Remember those new friends I mentioned who we shared our house with in Coffee Bay? They are a group of three girls we kept running into along our South Africa route, until we finally decided that we're destined to be BFFs. When it came time to pack up and head out to Durban (where they, of course, were headed as well), they were kind enough to give us a lift in their rental car and spare us the ten hour Baz Bus journey. We hit the road at noon and expected a leisurely arrival around sunset.
Well, shortly after stopping for gas en route, the sun began to set. The road got darker, and seemingly longer as well. We started to get the feeling that maybe this wasn't quite right. Finally, a T-stop offered us a selection of two towns we had never heard of, confirmed that we had in fact made a wrong turn somewhere.
Out of nowhere, a truck pulls up beside us and rolls down their window. They tell us we passed our turn off about an hour back, but give us directions on our new scenic route. We are disappointed to hear it will be another three hours before we make it to our destintion. Have I mentioned how dark it is?
We travel a few miles further, and notice people keep flashing their brights at us. We don't know what this means. The truck who helped us is driving just ahead, and they put on their blinker and signal for us to pull over. We think they are going to clue us into what all the flashing is about. Instead, they ask where we are from. I catch a worried glance when we reveal we're British and American.
The guy warns us that the road we are on is pretty unsafe. Especially for tourists. Especially on weekend nights. Car jackers and drunk drivers abound. And heaven forbid we have any car trouble, cause we were about 80 miles north of the middle of nowhere. Cell reception, not so much. He tells us they have a farm just up the road, and offers to put us up for the night, free of charge. And wouldn't you know, supper will be ready upon our arrival.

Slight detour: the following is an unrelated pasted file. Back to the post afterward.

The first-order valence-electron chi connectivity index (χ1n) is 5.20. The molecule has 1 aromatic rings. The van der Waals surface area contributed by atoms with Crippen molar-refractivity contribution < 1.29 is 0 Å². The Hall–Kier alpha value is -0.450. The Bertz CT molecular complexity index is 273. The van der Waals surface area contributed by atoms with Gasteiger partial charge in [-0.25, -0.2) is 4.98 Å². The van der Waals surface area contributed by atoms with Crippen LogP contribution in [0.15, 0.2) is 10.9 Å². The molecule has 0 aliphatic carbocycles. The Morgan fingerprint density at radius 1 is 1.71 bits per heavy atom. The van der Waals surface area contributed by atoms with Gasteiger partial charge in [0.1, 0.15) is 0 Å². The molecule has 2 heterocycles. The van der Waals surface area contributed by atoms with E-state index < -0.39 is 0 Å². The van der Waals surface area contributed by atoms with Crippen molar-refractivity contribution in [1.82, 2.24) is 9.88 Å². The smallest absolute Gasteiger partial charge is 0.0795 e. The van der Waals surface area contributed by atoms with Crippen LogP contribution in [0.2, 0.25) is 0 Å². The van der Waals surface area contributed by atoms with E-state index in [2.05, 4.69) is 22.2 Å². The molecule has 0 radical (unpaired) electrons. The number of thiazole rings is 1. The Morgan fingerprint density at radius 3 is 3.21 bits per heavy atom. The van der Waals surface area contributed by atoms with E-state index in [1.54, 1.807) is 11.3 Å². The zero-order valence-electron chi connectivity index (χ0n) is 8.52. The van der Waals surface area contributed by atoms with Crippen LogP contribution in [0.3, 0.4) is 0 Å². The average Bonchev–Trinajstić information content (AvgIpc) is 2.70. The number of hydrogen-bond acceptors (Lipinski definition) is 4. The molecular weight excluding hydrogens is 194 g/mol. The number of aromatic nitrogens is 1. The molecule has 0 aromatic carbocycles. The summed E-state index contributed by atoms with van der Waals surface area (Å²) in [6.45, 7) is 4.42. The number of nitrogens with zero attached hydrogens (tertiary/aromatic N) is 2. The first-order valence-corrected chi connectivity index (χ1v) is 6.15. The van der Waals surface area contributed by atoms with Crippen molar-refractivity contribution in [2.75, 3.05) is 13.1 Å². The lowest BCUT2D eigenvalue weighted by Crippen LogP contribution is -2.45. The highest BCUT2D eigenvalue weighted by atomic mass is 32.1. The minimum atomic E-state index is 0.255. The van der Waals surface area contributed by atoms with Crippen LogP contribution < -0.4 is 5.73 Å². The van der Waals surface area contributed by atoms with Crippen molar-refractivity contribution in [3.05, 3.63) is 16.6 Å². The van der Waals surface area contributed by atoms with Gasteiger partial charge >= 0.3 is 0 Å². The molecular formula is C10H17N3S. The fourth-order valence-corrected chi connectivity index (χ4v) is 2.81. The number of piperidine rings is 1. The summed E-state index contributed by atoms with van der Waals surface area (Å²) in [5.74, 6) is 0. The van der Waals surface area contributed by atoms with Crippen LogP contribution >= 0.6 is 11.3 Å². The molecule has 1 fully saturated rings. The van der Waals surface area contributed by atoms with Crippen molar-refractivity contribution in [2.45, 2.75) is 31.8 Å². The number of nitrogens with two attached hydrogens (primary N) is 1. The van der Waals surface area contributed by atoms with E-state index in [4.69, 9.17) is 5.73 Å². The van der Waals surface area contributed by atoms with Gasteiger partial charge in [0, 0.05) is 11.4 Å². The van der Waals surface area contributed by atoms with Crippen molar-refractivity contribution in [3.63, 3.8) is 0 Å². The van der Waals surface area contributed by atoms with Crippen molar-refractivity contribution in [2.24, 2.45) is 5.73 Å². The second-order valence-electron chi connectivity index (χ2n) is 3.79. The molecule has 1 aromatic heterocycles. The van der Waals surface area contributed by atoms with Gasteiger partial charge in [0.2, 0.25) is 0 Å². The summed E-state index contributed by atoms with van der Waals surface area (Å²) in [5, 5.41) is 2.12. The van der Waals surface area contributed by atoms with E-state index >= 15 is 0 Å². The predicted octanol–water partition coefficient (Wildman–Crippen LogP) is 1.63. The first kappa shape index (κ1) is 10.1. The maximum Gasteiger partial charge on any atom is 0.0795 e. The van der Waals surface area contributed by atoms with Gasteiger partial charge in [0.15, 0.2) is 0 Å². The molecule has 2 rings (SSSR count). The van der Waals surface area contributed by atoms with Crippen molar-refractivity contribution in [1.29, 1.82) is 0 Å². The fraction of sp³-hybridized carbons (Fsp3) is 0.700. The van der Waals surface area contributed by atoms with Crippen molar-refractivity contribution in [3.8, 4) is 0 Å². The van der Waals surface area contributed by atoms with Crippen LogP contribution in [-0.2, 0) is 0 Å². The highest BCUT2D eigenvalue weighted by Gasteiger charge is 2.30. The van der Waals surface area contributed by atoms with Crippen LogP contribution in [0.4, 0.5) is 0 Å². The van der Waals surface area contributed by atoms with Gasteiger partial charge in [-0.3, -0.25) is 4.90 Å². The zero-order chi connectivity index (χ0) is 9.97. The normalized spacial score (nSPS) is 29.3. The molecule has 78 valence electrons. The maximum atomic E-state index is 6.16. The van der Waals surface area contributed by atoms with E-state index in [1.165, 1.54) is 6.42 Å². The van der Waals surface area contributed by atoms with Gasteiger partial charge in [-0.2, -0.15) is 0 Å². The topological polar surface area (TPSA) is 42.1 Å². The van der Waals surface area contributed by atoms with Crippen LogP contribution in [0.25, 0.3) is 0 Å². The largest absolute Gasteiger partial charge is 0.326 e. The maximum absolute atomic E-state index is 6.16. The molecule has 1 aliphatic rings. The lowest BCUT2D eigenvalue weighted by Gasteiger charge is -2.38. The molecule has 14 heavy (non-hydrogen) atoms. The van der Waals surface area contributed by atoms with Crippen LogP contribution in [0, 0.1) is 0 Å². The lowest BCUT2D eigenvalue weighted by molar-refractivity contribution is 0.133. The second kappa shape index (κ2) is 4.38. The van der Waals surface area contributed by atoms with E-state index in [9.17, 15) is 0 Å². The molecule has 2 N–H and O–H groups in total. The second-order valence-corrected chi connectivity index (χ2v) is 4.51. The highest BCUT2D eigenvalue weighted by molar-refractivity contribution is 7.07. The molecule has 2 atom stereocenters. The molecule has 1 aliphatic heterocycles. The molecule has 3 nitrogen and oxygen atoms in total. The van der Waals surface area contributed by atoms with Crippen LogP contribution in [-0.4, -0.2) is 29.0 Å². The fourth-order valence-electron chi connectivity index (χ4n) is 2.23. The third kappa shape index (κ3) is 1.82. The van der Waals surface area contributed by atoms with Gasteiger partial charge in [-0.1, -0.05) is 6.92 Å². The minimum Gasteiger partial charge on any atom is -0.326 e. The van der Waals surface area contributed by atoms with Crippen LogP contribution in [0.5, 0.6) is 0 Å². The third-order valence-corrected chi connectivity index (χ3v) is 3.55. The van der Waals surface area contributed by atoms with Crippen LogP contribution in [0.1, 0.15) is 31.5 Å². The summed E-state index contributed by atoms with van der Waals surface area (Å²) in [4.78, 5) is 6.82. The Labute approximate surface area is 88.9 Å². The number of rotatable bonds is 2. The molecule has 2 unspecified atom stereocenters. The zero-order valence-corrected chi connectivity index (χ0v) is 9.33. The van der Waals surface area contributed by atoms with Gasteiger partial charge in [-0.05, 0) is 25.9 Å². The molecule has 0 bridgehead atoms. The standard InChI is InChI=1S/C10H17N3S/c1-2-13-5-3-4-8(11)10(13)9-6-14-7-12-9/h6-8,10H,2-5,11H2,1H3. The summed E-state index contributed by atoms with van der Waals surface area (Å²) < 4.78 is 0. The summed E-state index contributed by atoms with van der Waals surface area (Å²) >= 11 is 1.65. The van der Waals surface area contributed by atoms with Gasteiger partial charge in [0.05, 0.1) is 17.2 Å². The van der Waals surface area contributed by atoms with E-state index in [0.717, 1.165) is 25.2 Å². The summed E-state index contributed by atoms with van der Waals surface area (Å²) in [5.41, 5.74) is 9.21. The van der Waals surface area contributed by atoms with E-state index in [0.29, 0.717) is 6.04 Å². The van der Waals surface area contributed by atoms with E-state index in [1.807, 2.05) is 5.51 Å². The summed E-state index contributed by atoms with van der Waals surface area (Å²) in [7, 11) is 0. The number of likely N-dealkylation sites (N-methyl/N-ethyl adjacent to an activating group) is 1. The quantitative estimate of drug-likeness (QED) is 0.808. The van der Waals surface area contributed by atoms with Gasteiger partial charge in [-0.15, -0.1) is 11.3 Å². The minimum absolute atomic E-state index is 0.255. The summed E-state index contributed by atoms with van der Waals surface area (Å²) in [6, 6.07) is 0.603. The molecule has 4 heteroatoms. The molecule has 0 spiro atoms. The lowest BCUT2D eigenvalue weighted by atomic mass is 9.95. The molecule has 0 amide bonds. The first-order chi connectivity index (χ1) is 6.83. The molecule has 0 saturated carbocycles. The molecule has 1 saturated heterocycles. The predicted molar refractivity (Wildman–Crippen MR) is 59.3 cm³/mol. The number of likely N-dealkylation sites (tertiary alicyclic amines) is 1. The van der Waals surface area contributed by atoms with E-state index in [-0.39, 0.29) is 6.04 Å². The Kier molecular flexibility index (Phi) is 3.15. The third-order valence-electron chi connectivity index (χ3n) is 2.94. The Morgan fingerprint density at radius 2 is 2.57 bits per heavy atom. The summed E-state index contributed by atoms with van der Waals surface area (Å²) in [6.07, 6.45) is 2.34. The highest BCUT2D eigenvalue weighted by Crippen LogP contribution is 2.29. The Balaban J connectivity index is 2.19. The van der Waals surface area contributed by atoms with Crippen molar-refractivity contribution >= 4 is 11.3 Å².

At this point, we are faced with a decision:
A - Follow this kind stranger several miles up a dark dirt road. Um, have you ever seen the movie Touristas?
B - Test our luck on a much longer dark road, only mildly aware of where we are going.
If there is one thing I have learned about traveling, it's to trust your insticts. And we all agree that option A is slightly less likely to end in disaster. As we follow them up the winding dusty path, we joke about what our escape plan will be if he pulls out a chain saw.
You will be relieved to hear, there were no chain saws to be found. What there was, however, were polo sticks. Polo themed paintings. Polo tropies. Lots of them. Turns out our friendly host is a world famous polo player, former captain of the South Africa Polo team. Their 2,000 hectare farm is home to horses, sheep, pigs, wild zebra, a Shetland pony, and polo enthusiasts from around the world who come visit to stay and play on their private field. We enjoyed a night of home cooked dinner, generously flowing wine and conversation with their other guests. We awoke bright and early to the roosters cock-a-doodle-dooing on the porch. And despite our insistence, they wouldn't accept a dime for their hospitality.
Take THAT Baz Bus.